Even 5-yard hitch patterns Thursday seemed too demanding, not just for the star tight end, but for most of the Atlanta Falcons' skill players in the North Georgia heat.
"Anybody who says they look forward to this is crazy in my book, and there are some guys out there that are crazy," Gonzalez said.
"You enjoy yourself in the off-season, but it's time to get back to work."
As he's done over the past two weeks in his first camp with Atlanta after 12 seasons in Kansas City, Gonzalez routinely beat pass coverage and placed precise blocks on linebackers and other defenders.
The 10-time Pro Bowl pick only smiles when asked if he dislikes training camp, partly because he's already and expectedly made a positive first impression.
Gonzalez also knows, however, that you can't underestimate the value of practicing correctly in the NFL.
"I've been around a long time," he said. "I've seen great teams on paper. I played on some really good teams out there in Kansas City, and we really weren't able to put it together. Right now, we've got a lot of talent on this team, and they're coming off a great season. We aren't going to catch anybody by surprise, so it's important that we work hard and prepare."
The 33-year-old Gonzalez agreed to a trade from the Chiefs so he could join quarterback Matt Ryan, running back Michael Turner and wideout Roddy White to give himself a chance to make a deep playoff run.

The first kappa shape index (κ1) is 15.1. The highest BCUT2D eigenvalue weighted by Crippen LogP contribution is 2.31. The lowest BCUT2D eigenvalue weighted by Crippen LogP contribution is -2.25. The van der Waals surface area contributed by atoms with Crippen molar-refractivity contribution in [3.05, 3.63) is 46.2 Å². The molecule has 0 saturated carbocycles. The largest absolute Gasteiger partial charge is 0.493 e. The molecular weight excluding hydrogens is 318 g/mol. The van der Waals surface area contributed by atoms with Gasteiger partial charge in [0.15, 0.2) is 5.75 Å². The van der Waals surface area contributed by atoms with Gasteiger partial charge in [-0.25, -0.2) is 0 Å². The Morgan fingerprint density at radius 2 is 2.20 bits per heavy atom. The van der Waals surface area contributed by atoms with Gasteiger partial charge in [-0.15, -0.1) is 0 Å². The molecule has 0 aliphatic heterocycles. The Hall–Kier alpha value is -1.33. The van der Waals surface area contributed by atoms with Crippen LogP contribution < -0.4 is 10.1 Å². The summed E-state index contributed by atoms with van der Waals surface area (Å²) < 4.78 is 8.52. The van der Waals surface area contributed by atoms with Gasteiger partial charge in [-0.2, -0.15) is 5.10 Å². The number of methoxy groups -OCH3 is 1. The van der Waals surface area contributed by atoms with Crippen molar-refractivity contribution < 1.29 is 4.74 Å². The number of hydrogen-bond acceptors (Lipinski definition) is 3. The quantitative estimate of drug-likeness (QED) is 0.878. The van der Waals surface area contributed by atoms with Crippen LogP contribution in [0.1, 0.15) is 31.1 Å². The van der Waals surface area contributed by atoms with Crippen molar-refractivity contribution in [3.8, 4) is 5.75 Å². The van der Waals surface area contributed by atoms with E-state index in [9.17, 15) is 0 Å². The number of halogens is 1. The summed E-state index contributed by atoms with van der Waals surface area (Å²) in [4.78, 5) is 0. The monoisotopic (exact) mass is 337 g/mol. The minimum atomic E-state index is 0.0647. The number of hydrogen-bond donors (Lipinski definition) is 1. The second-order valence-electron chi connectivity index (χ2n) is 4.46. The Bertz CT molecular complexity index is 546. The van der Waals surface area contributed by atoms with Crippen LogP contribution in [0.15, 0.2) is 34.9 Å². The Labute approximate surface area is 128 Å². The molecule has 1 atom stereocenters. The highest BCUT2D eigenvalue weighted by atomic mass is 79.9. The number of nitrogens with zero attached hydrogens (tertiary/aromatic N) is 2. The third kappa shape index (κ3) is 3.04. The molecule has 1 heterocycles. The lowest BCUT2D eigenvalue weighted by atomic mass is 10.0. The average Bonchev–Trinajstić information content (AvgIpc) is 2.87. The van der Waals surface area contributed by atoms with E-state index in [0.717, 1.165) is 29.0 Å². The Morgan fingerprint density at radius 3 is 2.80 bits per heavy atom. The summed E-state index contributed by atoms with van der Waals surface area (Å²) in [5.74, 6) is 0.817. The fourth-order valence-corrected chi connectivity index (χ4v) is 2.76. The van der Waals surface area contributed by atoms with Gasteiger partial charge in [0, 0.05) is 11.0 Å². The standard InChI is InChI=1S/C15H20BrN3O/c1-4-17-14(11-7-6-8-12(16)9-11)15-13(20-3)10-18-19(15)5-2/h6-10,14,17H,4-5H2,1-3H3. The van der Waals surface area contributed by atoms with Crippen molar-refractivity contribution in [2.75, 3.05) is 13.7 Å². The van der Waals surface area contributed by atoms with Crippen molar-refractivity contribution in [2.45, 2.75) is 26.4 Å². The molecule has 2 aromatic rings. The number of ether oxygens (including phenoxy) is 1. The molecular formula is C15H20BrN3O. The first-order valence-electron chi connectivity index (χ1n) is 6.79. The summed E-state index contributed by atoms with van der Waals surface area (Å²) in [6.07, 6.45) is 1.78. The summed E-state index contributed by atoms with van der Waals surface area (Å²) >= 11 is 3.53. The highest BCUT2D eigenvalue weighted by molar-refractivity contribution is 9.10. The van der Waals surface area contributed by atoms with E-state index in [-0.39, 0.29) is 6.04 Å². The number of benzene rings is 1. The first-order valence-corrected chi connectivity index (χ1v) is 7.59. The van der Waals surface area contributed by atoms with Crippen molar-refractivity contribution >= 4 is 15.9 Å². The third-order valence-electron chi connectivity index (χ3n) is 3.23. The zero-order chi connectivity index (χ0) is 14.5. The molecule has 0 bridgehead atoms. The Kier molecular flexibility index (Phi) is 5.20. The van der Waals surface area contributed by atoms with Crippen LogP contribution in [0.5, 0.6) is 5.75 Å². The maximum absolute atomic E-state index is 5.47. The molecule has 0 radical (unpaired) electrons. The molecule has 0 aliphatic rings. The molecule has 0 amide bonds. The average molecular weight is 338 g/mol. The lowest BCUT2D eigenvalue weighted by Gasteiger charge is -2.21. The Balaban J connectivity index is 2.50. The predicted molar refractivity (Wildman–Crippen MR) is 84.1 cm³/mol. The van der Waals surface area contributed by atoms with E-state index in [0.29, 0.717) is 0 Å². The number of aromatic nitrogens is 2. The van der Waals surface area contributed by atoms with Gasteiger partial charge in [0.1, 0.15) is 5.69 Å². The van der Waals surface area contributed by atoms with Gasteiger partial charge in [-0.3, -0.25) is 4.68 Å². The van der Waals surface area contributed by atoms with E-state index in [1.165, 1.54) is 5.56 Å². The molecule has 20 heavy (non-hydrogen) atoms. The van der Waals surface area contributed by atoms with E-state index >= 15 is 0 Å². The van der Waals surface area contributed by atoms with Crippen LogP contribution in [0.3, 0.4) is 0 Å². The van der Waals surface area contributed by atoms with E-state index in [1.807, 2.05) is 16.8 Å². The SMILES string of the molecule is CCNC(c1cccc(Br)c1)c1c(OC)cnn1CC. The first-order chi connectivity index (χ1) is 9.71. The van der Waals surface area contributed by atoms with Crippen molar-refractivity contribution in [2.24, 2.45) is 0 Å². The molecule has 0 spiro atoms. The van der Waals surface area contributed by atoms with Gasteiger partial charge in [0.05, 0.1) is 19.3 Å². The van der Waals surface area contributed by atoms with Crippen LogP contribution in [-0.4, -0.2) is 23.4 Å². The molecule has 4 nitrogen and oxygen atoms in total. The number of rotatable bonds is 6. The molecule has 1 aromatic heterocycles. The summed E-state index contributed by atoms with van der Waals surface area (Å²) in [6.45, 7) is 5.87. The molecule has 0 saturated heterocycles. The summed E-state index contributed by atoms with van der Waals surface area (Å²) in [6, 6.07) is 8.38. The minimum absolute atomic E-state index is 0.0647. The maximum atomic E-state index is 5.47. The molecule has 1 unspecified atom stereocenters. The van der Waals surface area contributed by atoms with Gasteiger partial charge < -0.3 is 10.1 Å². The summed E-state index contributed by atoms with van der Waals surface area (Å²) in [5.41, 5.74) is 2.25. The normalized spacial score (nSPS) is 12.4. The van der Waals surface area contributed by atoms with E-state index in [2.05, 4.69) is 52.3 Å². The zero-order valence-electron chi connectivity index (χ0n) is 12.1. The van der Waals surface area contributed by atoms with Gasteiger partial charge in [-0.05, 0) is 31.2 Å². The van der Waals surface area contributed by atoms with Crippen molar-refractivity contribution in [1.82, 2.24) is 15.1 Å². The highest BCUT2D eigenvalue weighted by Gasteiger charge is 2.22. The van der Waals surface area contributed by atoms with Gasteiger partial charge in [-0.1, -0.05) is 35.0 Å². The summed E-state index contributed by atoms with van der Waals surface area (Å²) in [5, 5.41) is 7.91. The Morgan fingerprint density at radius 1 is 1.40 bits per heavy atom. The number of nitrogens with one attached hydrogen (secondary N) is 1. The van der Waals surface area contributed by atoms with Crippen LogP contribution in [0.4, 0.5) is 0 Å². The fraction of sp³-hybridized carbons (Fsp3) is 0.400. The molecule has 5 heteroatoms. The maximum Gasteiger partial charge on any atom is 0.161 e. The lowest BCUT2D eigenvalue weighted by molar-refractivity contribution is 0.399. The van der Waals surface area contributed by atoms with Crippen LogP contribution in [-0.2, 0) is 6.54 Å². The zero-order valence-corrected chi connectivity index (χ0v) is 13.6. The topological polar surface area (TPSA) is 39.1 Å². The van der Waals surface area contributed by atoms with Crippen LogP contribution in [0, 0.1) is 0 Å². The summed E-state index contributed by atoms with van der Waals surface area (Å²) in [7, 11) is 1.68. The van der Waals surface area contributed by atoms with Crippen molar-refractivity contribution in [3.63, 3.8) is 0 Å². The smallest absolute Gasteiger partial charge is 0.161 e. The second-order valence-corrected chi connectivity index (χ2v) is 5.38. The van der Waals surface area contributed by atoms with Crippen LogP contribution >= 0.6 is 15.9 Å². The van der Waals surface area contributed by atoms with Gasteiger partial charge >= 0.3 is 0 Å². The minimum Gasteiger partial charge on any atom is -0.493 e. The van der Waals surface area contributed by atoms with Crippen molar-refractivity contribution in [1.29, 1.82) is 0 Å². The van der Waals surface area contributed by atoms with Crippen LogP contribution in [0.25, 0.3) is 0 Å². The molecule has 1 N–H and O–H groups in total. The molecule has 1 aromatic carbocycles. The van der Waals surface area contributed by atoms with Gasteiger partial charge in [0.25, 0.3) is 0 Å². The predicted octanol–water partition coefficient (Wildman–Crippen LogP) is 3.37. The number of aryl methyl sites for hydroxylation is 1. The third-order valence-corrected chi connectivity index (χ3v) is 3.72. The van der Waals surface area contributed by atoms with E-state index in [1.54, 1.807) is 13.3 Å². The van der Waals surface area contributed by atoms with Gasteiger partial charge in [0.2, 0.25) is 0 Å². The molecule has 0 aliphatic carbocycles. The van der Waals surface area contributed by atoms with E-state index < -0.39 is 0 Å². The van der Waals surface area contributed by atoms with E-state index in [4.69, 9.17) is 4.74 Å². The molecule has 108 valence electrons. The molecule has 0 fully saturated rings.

No Atlanta defender is brazen enough to challenge Gonzalez, whose status as the NFL's career leader in catches, yards receiving and touchdown receptions for a tight end has kept him off limits during camp.
"He's one of those guys, that I can promise you, nobody on our defense is going to mess with a man like that," said first-year Falcons linebacker Mike Peterson.
Gonzalez is among many other Falcons veterans who rarely practice twice a day, and during the season, coach Mike Smith's rules stay the same.
Smith routinely keeps veterans such as John Abraham, Brian Finneran and Peterson on the sideline. Smith did the same last season with veterans Keith Brooking and Lawyer Milloy.
"They only make me go one a day," Gonzalez said. "That's one of the perks of being an old guy. (Camp is) never easy and never something you can totally prepare for. But it's part of the business whether you agree with it or not. We're out here. We're trying to get better and just trying to make our mark and hopefully it'll pay off."